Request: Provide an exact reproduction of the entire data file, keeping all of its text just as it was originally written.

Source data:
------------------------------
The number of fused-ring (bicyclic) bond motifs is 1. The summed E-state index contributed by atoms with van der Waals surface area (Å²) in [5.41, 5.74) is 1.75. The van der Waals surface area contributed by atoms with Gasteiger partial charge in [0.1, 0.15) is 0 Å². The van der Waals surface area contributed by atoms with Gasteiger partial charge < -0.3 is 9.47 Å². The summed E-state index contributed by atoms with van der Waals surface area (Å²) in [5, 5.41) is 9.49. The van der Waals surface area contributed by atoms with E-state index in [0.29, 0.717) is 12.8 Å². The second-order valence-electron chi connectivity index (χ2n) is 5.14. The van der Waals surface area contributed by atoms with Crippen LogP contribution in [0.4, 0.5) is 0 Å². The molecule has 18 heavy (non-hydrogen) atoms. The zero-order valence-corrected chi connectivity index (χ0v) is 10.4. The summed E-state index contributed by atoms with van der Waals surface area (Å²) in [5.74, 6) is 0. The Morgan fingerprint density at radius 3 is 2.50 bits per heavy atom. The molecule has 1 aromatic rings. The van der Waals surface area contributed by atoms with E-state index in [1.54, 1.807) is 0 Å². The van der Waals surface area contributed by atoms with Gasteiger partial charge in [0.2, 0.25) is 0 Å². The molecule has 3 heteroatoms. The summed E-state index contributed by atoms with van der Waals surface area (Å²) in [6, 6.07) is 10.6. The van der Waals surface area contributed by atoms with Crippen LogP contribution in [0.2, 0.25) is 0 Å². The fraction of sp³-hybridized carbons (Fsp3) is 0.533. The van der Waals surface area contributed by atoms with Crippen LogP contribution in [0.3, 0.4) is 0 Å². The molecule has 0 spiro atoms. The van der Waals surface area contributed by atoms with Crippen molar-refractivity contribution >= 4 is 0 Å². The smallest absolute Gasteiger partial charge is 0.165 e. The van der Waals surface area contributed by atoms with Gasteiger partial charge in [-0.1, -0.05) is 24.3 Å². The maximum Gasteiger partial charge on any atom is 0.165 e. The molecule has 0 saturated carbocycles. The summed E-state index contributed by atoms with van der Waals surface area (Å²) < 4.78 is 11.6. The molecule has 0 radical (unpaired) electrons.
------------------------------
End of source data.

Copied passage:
The number of fused-ring (bicyclic) bond motifs is 1. The summed E-state index contributed by atoms with van der Waals surface area (Å²) in [5.41, 5.74) is 1.75. The van der Waals surface area contributed by atoms with Gasteiger partial charge in [0.1, 0.15) is 0 Å². The van der Waals surface area contributed by atoms with Gasteiger partial charge < -0.3 is 9.47 Å². The summed E-state index contributed by atoms with van der Waals surface area (Å²) in [5, 5.41) is 9.49. The van der Waals surface area contributed by atoms with E-state index in [0.29, 0.717) is 12.8 Å². The second-order valence-electron chi connectivity index (χ2n) is 5.14. The van der Waals surface area contributed by atoms with Crippen LogP contribution in [0.4, 0.5) is 0 Å². The molecule has 18 heavy (non-hydrogen) atoms. The zero-order valence-corrected chi connectivity index (χ0v) is 10.4. The summed E-state index contributed by atoms with van der Waals surface area (Å²) in [5.74, 6) is 0. The Morgan fingerprint density at radius 3 is 2.50 bits per heavy atom. The molecule has 1 aromatic rings. The van der Waals surface area contributed by atoms with E-state index in [1.54, 1.807) is 0 Å². The van der Waals surface area contributed by atoms with Gasteiger partial charge in [0.2, 0.25) is 0 Å². The molecule has 3 heteroatoms. The summed E-state index contributed by atoms with van der Waals surface area (Å²) in [6, 6.07) is 10.6. The van der Waals surface area contributed by atoms with Crippen LogP contribution in [0.2, 0.25) is 0 Å². The fraction of sp³-hybridized carbons (Fsp3) is 0.533. The van der Waals surface area contributed by atoms with Crippen LogP contribution in [0.3, 0.4) is 0 Å². The molecule has 0 spiro atoms. The van der Waals surface area contributed by atoms with Crippen molar-refractivity contribution >= 4 is 0 Å². The smallest absolute Gasteiger partial charge is 0.165 e. The van der Waals surface area contributed by atoms with Gasteiger partial charge in [-0.1, -0.05) is 24.3 Å². The maximum Gasteiger partial charge on any atom is 0.165 e. The molecule has 0 saturated carbocycles. The summed E-state index contributed by atoms with van der Waals surface area (Å²) < 4.78 is 11.6. The molecule has 0 radical (unpaired) electrons.